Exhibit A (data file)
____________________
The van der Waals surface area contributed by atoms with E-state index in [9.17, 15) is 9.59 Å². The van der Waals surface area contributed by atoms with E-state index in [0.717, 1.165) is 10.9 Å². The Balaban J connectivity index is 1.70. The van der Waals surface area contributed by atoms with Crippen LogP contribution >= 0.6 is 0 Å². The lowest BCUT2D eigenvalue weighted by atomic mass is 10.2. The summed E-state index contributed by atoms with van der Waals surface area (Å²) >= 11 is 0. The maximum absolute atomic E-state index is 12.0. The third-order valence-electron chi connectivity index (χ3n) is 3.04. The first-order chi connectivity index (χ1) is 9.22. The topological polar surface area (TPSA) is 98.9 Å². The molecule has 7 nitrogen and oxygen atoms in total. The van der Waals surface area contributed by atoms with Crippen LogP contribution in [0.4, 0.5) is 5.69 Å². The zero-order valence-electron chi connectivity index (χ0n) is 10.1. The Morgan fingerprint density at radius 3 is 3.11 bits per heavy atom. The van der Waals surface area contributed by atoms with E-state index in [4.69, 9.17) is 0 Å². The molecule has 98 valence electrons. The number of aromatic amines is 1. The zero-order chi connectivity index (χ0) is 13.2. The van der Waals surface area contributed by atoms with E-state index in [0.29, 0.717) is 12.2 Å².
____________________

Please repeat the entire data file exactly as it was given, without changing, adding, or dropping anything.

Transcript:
The van der Waals surface area contributed by atoms with E-state index in [9.17, 15) is 9.59 Å². The van der Waals surface area contributed by atoms with E-state index in [0.717, 1.165) is 10.9 Å². The Balaban J connectivity index is 1.70. The van der Waals surface area contributed by atoms with Crippen LogP contribution >= 0.6 is 0 Å². The lowest BCUT2D eigenvalue weighted by atomic mass is 10.2. The summed E-state index contributed by atoms with van der Waals surface area (Å²) >= 11 is 0. The maximum absolute atomic E-state index is 12.0. The third-order valence-electron chi connectivity index (χ3n) is 3.04. The first-order chi connectivity index (χ1) is 9.22. The topological polar surface area (TPSA) is 98.9 Å². The molecule has 7 nitrogen and oxygen atoms in total. The van der Waals surface area contributed by atoms with Crippen LogP contribution in [0.4, 0.5) is 5.69 Å². The zero-order valence-electron chi connectivity index (χ0n) is 10.1. The Morgan fingerprint density at radius 3 is 3.11 bits per heavy atom. The van der Waals surface area contributed by atoms with E-state index in [4.69, 9.17) is 0 Å². The molecule has 98 valence electrons. The number of aromatic amines is 1. The zero-order chi connectivity index (χ0) is 13.2. The van der Waals surface area contributed by atoms with E-state index in [0.29, 0.717) is 12.2 Å².